NBC News Chief Medical Editor Nancy Snyderman will be back on TV this Wednesday.
Off the air and publicly invisible since early October, when she returned from Liberia and then broke a voluntary Ebola-related quarantine at her home in New Jersey, Snyderman, the network’s top on-air doctor, will return to NBC’s Today on Wednesday morning, according to sources at the network.
The news ends, at least for now, questions about Snyderman’s future with NBC, following a social-media firestorm that erupted after she went out for food during her self-imposed quarantine. Wearing sunglasses and with her hair in a ponytail, Snyderman was spotted in her car outside the Peasant Grill in Hopewell, N.J. A photo was posted on Facebook and Twitter, leading the New Jersey Health Department to impose a mandatory quarantine and creating a PR nightmare for Snyderman and NBC News President Deborah Turness.
For Turness, who moved to New York from London last year to head NBC News, the Snyderman mess is just one of many controversies and clashes that she’s contending with lately. Two weeks ago, Turness fired Jamie Horowitz, whom she and her boss, NBC News Group Chairman Pat Fili-Krushel, had wooed from ESPN (DIS) in May to lead Today and build its audience vs. ABC’s top-rated Good Morning America. Horowitz had created an internal revolt, after he reportedly wanted to sideline Today co-host Savannah Guthrie and news anchor Natalie Morales.
None of this drama is apparently welcome by Brian Roberts, the CEO of Comcast (CMCSA), NBC’s owner. Roberts, who took over the Philadelphia-based company from his father, founder Ralph, in 2002, is known to loathe this sort of drama better that’s better suited to primetime TV—particularly now, as Comcast awaits government approval on a deal to buy Time Warner Cable (TWC)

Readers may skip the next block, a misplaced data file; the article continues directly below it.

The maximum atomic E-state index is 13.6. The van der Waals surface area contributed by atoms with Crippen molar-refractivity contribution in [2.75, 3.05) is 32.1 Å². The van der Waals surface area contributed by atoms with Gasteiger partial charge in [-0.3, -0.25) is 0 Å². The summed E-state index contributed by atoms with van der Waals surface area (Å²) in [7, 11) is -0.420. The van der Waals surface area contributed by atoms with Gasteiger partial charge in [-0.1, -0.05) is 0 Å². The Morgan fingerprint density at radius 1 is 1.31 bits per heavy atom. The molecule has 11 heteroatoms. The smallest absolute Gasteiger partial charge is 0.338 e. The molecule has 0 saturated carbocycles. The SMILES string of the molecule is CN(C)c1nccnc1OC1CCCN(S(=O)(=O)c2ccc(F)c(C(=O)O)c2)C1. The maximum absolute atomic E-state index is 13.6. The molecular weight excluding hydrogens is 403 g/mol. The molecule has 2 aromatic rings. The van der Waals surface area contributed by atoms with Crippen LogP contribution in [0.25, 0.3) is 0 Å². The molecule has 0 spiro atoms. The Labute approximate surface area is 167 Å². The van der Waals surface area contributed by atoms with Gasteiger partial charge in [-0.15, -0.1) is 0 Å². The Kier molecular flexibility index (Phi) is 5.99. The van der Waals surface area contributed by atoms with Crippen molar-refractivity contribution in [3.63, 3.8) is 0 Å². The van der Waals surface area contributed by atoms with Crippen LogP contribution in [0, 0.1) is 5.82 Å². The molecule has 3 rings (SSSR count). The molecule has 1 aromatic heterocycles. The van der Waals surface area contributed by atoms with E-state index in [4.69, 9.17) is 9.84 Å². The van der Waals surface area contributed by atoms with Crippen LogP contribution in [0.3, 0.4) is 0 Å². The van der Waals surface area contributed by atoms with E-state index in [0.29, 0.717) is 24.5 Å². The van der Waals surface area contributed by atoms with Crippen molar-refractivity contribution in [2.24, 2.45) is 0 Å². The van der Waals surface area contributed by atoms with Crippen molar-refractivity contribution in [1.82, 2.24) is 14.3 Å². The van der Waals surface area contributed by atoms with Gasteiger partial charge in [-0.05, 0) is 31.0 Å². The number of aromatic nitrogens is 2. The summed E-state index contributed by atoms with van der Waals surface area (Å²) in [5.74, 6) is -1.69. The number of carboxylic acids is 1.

NBC News executives were reportedly divided about whether to put Snyderman back on the air or fire her. The 62-year-old Snyderman, who has been with NBC since 2006 and is one of the network’s most intrepid correspondents, had Ashoka Mukpo, a freelance cameraman, helping her report from Ebola-plagued Liberia, and within 72 hours, he developed a fever and turned out to be infected. Snyderman told Today’s Matt Lauer by phone from Liberia on October 3 that she was “at very low risk of becoming ill” because “you must come into contact via vomit, diarrhea, blood, urine or sweat directly. We have not had that kind of exposure.”
Later that day, Snyderman and her two veteran crew members flew back to the U.S. by private jet, and none had any symptoms of Ebola. She continued to take her temperature twice daily and self-monitor her condition, never leaving her New Jersey home until the October 9—a decision that she now obviously regrets.
People who have followed the Nancy Snyderman saga may expect her to apologize when she returns to the air Wednesday morning. As NBC News brass were preparing Tuesday afternoon to welcome her back after two months away, they were figuring out how to address the controversy.
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